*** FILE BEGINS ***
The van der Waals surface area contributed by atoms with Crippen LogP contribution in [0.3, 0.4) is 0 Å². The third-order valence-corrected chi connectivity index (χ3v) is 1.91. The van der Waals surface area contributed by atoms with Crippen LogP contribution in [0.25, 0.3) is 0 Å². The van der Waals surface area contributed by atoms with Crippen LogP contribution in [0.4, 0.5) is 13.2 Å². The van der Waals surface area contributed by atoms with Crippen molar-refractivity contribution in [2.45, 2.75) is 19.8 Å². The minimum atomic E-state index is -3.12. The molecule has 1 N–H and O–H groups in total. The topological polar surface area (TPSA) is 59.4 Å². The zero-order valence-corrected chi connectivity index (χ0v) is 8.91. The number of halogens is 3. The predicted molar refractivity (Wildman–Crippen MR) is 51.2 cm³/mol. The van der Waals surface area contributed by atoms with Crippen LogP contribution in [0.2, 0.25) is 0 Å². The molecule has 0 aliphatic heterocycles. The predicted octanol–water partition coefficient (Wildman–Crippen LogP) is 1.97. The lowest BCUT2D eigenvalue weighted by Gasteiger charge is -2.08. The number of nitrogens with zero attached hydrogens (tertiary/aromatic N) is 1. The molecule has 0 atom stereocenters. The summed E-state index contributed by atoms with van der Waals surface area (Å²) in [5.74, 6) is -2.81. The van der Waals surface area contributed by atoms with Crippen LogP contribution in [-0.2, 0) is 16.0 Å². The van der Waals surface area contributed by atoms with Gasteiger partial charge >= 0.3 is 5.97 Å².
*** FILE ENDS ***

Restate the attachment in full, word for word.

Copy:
The van der Waals surface area contributed by atoms with Crippen LogP contribution in [0.3, 0.4) is 0 Å². The third-order valence-corrected chi connectivity index (χ3v) is 1.91. The van der Waals surface area contributed by atoms with Crippen LogP contribution in [0.25, 0.3) is 0 Å². The van der Waals surface area contributed by atoms with Crippen LogP contribution in [0.4, 0.5) is 13.2 Å². The van der Waals surface area contributed by atoms with Crippen molar-refractivity contribution in [2.45, 2.75) is 19.8 Å². The minimum atomic E-state index is -3.12. The molecule has 1 N–H and O–H groups in total. The topological polar surface area (TPSA) is 59.4 Å². The zero-order valence-corrected chi connectivity index (χ0v) is 8.91. The number of halogens is 3. The predicted molar refractivity (Wildman–Crippen MR) is 51.2 cm³/mol. The van der Waals surface area contributed by atoms with Crippen LogP contribution in [0.2, 0.25) is 0 Å². The molecule has 0 aliphatic heterocycles. The predicted octanol–water partition coefficient (Wildman–Crippen LogP) is 1.97. The lowest BCUT2D eigenvalue weighted by Gasteiger charge is -2.08. The number of nitrogens with zero attached hydrogens (tertiary/aromatic N) is 1. The molecule has 0 atom stereocenters. The summed E-state index contributed by atoms with van der Waals surface area (Å²) in [5.74, 6) is -2.81. The van der Waals surface area contributed by atoms with Crippen LogP contribution in [-0.2, 0) is 16.0 Å². The van der Waals surface area contributed by atoms with Gasteiger partial charge >= 0.3 is 5.97 Å².